World COPD Day 2019
World COPD Day is celebrated with the aim to raise awareness about chronic obstructive pulmonary disease (COPD) and improve COPD care worldwide. It is organized by the Global Initiative for Chronic Obstructive Lung Disease (GOLD) in collaboration with health care professionals and COPD patient groups throughout the world. World COPD Day is celebrated on every third Wednesday of November, and in the year 2019, it is celebrated on 20 November with the theme All together to end COPD”. It emphasizes the fact that many people are involved in the fight to end COPD.
Facts about COPD
- COPD is currently the 3rd leading cause of death globally.
- Currently there are 300 million cases of COPD in the world.
- 3.17 million people died of COPD in 2015 accounting for 5% of all deaths globally in that year.
- Globally, the COPD burden is expected to rise in coming decades because of continued exposure to COPD risk factors (smoking and air pollution) and aging of the population.
- Many cases of COPD are preventable by avoidance or early cessation of smoking.
- COPD is not curable, but treatment can relieve symptoms, improve quality of life and reduce the risk of death
Chronic Obstructive Pulmonary Disease (COPD) is characterized by persistent respiratory symptoms and airflow limitation that is due to airway and/or alveolar abnormalities usually caused by significant exposure to noxious particles or gases.
The most common respiratory symptoms include:
- Chronic and progressive dyspnea (breathlessness)
- Sputum production
- Wheezing and chest tightness
- Others – including fatigue, weight loss, depression, anxiety.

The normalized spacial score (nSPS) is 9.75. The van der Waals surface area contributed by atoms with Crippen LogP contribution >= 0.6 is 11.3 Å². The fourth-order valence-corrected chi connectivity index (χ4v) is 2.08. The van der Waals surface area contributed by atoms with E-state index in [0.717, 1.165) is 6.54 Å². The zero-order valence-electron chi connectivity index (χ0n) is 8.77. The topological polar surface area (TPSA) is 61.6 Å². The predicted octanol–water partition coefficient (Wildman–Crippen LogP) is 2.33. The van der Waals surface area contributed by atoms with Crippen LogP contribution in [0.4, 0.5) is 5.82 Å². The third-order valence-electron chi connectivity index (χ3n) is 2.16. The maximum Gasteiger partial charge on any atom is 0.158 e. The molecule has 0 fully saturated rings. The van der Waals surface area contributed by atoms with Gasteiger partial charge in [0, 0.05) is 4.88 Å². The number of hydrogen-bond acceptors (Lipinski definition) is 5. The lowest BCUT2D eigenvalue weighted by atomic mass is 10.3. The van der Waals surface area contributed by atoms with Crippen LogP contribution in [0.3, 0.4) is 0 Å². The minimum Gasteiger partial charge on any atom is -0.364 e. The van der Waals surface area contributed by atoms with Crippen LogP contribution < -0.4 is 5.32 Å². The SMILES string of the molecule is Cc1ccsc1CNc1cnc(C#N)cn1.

Risk factors for COPD
- Exposure to tobacco smoke through active as well as passive smoking
- People with asthma who smoke are at a higher risk of COPD
- Exposure to outdoor and indoor pollution such as air pollution, bio fuel used for cooking and heating
- Occupational exposure to dust and chemicals
- Family history with low levels of protein alpha-1 antitrypsin (a disorder that runs in families)
- Age-COPD develops gradually over the years, so symptoms appear usually at the age of 35 to 40.
- Avoidance or early cessation of smoking (active as well as passive smoking).
- Reduction or avoidance of personal exposure to outdoor and indoor pollution such as air pollution, biomass fuel, chemical fumes and dusts.
- Use of protective equipment to reduce occupational exposure to dust and chemicals.
- Early treatment and control of asthma.
- Eating healthy diet to reduce the risk of respiratory infections.
- Avoid exposure to fireworks, crackers and fumes, in case you are a COPD patient.
- Persons with advanced COPD should stay indoors when outdoor air quality is poor.